Musician Chad Baker looks to make a "different" kind of music, so he lures locals to his home studio, tortures them, and records the sounds of their cries, moans, and screams. In doing so he unwittingly unleashes an "avenging angel" more powerful than even he could have imagined. In reward, he becomes its first victim.

Angel of Darkness's main theme is abuse; abuse of the physical and sexual type as well as the abuse of power. De Lint does not shy away from graphic descriptions, and that makes these abuses more horrific than more "fictional" horrors.

His solution to these issues is mythologically based, but then again this is a "dark fantasy." We don't expect our novelists to come up with truly feasible solutions to society's ills, but merely to give us an ending that makes us feel better temporarily. Near the end, I was afraid that he was edging into Rose Madder territory (Stephen King's otherwise good novel of domestic abuse that was ruined by a trite ending), but he redeems himself by not falling into that "easy escape" trap.

De Lint's skill in this genre is immediately noticeable. I was grabbed by the first page and dragged through such fast-paced, well-written atrocities that I was unable to look away, however disturbing the scene (and there are many). None of the characters is a complete person, but in this case "personalities" work better. It was immediately apparent who we were expected to root for, and I went right along with it.

It's not a happy story; good people die and not many characters survive at all. This Angel of Darkness leaves a string of corpses in its wake, and I, for one, was glad to be along for the ride.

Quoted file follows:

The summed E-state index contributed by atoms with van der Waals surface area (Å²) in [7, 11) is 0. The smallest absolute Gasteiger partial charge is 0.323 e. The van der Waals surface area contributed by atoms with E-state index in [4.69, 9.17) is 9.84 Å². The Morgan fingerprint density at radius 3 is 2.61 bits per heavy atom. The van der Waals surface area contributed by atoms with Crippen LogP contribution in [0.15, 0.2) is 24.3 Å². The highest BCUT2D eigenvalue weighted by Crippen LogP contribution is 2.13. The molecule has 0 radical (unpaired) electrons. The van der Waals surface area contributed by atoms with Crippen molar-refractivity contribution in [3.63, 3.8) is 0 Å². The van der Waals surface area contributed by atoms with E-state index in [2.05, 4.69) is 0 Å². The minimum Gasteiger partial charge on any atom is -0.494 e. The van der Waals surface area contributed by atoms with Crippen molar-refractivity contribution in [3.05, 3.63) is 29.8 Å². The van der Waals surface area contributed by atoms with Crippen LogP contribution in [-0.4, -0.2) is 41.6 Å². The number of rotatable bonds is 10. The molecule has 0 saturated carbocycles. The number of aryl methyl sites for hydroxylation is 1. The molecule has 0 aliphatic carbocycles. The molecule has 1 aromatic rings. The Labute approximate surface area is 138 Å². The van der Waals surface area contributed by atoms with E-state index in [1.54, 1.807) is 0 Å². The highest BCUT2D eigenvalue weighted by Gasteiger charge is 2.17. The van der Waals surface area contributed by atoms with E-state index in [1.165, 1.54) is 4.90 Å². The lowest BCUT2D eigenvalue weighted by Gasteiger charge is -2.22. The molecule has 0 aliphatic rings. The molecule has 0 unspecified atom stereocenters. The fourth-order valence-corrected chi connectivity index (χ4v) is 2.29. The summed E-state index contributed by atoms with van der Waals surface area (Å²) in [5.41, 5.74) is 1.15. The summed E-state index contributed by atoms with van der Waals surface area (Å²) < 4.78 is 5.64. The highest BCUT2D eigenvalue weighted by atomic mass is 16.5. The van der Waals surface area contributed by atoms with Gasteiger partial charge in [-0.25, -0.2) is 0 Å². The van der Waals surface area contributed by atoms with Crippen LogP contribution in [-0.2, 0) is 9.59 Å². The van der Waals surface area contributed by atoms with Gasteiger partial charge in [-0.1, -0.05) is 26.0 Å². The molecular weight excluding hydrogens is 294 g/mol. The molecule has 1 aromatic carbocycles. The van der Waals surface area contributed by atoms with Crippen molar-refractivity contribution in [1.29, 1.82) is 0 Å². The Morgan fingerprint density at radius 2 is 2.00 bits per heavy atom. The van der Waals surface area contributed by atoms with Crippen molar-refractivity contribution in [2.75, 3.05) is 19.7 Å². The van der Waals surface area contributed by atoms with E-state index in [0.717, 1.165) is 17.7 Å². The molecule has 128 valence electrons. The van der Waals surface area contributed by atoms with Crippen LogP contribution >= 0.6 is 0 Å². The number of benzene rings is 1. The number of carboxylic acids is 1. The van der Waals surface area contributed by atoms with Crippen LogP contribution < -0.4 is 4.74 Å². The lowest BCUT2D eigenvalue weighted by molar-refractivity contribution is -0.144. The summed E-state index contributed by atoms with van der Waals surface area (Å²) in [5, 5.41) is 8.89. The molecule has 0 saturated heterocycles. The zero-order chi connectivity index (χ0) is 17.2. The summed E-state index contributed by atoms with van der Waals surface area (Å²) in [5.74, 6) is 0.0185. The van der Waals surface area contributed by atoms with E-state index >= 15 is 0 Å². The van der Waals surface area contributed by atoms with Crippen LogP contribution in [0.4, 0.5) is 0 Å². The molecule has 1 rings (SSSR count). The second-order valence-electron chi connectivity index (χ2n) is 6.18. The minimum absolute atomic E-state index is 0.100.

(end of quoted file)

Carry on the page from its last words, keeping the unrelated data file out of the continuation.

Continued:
From Mystery Scene, April 1991:
Whatever de Lint's reason for not wanting his name on this book may be, it certainly isn't because it's bad; right from the start, Angel of Darkness is a grabber of a story, a real page-turner. One thing I really enjoyed about this book, and this surprises me because I'm a deeply cynical person, is the positive message it conveys. It's "violence isn't always the solution" theme, in addition to being something you rarely encounter in the macho-infested horror jungle, is delivered in a highly effective manner. Unlike lesser talents, de Lint doesn't bludgeon you over the head with his beliefs, relying instead on subtlety, and command of the language, to get his point across.

From Locus Magazine, 1990:
a solid commercial effort that takes assorted conventions of the horror field and adds a healthy lagniappe. Angel of Darkness possesses something so many other mainstream horror books lack a genuine moral sensibility. Key/de Lint has performed much more than yeoman's work in transforming familiar and, indeed, potentially tiresome materials into a novel both entertaining and challenging.

Editions
Jove (by "Samuel M. Key"); mass market, 1990 Presses Pocket, France, as Symphonie Macabre; mass market, 1994
Orb Books; trade paperback, 2002